Lark's Killer #1, Devil's Due/1First Comics
Lark is a runaway living rough on the streets of LA, when suddenly she's transported to an alien world of swords, dragons and magic, where everyone wants her dead. And she likely won't live long enough to find out why!
Lark's Killer is a new series by Bill Willingham, who is best known for Fables. This is very much a return to fantasy realms, although I'm not sure if it's effective. I feel like all the right elements are here, but the art is really what kind of detracts from the story to me. The first section of the book is done in one style, very neutral tones with a more natural feel, and almost a Disney vibe (looking at the Dragon, especially, made me think of animated movies I watched as a kid) The character designs in that first part actually made me think of an Americanized (as opposed to anime-style) look on the waterbending tribe from Avatar: The Last Airbender. Then the story switches to full color, and the art becomes so flat and...immature looking if that makes sense. It is a jarring change and really did affect me as a reader. I think all the elements are there for a good fantasy story, and if anyone can do it, it's Willingham, but I would honestly love to see this switch artists because I don't know how long I can keep being into it, with it looking the way it does. I'm normally not that bothered by art, and I typically don't think of myself as such a shallow reader; story and writing are typically the most important part to me. But I was really just not feeling the illustrations here.
Mech Cadet Yu #1, Boom Studios
Once a year, giant robots from outer space come to Earth and bond with young cadets from the elite Sky Corps Academy to defend the world from the terrifying aliens known as the Sharg. It's a great honor to be chosen, but this year...well, the wrong kid was picked.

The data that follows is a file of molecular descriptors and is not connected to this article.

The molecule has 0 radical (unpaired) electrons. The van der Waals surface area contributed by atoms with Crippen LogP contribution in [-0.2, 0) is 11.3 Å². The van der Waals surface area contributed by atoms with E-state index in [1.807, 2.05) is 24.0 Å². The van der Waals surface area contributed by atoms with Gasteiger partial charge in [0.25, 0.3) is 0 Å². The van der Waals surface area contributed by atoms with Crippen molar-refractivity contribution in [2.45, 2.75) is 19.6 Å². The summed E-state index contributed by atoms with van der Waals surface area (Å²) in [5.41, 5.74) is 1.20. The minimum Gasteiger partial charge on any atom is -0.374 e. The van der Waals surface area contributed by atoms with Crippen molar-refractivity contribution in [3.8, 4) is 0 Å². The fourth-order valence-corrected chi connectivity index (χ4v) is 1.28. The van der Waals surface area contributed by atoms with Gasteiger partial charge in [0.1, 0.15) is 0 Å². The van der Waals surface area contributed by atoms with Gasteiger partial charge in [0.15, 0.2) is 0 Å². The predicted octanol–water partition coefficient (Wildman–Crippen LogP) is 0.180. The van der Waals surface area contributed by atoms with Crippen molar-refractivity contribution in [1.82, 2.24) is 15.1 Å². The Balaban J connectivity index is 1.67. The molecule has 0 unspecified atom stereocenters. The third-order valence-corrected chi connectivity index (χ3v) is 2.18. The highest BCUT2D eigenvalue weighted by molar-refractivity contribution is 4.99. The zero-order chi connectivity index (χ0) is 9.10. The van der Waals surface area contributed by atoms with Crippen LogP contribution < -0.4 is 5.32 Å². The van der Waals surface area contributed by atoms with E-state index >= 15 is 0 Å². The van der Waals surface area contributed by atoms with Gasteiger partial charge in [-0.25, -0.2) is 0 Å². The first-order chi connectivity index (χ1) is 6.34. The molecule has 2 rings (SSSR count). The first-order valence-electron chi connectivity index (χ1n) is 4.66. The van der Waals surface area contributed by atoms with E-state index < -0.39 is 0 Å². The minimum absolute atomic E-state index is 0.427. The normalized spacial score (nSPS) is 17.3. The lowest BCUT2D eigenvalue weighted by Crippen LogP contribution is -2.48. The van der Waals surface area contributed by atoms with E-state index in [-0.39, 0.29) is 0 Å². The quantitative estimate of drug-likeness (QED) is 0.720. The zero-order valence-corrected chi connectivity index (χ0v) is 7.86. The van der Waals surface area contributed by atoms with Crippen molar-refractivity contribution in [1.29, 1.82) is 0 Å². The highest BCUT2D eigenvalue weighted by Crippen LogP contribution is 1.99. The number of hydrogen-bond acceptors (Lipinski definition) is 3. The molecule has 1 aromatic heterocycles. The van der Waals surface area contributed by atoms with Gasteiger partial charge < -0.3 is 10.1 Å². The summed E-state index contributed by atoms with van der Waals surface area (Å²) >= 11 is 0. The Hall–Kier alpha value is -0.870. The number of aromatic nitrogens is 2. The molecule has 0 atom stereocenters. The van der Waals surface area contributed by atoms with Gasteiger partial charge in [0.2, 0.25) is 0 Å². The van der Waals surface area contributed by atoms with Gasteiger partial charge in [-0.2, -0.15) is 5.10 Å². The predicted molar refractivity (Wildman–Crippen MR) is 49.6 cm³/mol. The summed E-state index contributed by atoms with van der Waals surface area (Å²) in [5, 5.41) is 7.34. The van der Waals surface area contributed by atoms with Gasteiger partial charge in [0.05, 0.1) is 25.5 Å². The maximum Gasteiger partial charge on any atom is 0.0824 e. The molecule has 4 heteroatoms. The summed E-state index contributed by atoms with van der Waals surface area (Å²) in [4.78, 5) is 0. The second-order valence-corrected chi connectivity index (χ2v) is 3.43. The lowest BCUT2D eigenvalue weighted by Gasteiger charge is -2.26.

Greg Pak (Totally Awesome Hulk) and Takeshi Miyazawa (Ms. Marvel) team up for an action-packed adventure perfect for fans of Amadeus Cho and Pacific Rim!
It's funny to see Greg Pak twice on this list; and for as much as I was "meh" about Generations, I really really enjoyed Mech Cadet Yu. It fits right in with the tons and tons of other mech stories out there, from Evangelion to The Iron Giant (I know it's not technically a mech story but whatever!) with even a hint of Harry Potter in there somewhere? Or maybe that's just me. I love a good social outcast kid is chosen by destiny, especially when it's a character that really deserves a chance but life is really keeping him down. Another not incredibly nuanced story, but I felt warm fuzzies after I read it. And the art really complimented the story well, definitely will be reading more of this one.
Spiritus #1, Vault Comics
A champion fighter convicted of murder, Kinju Dayal faces automated confinement: The transfer of her consciousness into a state programmed labor machine. But a ruthless underworld boss diverts Kinju into a vessel unshackled from its rigid programming. Only Federal Marshal Rueben Reveles stands between the armored warrior and sanctuary.
I really liked the premise of this book, although it wasn't entirely clear to me what exactly was going on until I read this blurb (which is also included on the back of the comic). However I think it's a really interesting story angle, and would like to see how it develops. I think it could go into a really interesting direction if, given that it's about a future prision state and how governments deal with incarcerated people, they touched on incarceration rates of men vs women, and of people of color versus white folks (having a presumably white woman facing a punishment delivered to us with all the gravitas of the death penalty seems like a rarity in the real world) but I don't feel like it's likely the comic will go down that path - maybe in the future we've fixed racism?? We can only hope. The art in this comic is awesome, especially the colors, and I'm interested in checking out at least the next issue or two.
So that's a wrap up! Hopefully you've found something new and interesting this week you might not have picked up before! If I had to choose a pick of the week, I might pick Mech Cadet Yu or Galaktikon! I'd love to hear what you're reading, and any recommendations you guys have so let me know what's on your mind! Til next week, signing off!